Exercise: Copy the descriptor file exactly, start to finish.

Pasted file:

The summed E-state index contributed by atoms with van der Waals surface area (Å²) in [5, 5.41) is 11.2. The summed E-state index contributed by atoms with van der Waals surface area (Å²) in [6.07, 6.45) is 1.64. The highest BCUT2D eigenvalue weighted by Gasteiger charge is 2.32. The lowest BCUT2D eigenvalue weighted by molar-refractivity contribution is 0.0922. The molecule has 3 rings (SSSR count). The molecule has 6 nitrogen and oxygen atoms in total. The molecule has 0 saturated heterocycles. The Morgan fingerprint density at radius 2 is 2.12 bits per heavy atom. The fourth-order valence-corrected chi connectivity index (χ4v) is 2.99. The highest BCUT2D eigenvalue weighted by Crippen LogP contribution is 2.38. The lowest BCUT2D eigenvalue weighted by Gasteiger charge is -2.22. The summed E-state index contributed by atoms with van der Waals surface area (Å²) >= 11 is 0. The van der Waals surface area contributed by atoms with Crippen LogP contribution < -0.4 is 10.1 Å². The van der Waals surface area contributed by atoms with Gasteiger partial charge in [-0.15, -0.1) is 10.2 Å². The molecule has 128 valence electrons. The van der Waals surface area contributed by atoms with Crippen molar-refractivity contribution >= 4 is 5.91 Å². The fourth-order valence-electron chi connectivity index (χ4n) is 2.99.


The summed E-state index contributed by atoms with van der Waals surface area (Å²) in [5, 5.41) is 11.2. The summed E-state index contributed by atoms with van der Waals surface area (Å²) in [6.07, 6.45) is 1.64. The highest BCUT2D eigenvalue weighted by Gasteiger charge is 2.32. The lowest BCUT2D eigenvalue weighted by molar-refractivity contribution is 0.0922. The molecule has 3 rings (SSSR count). The molecule has 6 nitrogen and oxygen atoms in total. The molecule has 0 saturated heterocycles. The Morgan fingerprint density at radius 2 is 2.12 bits per heavy atom. The fourth-order valence-corrected chi connectivity index (χ4v) is 2.99. The highest BCUT2D eigenvalue weighted by Crippen LogP contribution is 2.38. The lowest BCUT2D eigenvalue weighted by Gasteiger charge is -2.22. The summed E-state index contributed by atoms with van der Waals surface area (Å²) >= 11 is 0. The van der Waals surface area contributed by atoms with Crippen LogP contribution < -0.4 is 10.1 Å². The van der Waals surface area contributed by atoms with Gasteiger partial charge in [-0.15, -0.1) is 10.2 Å². The molecule has 128 valence electrons. The van der Waals surface area contributed by atoms with Crippen molar-refractivity contribution >= 4 is 5.91 Å². The fourth-order valence-electron chi connectivity index (χ4n) is 2.99.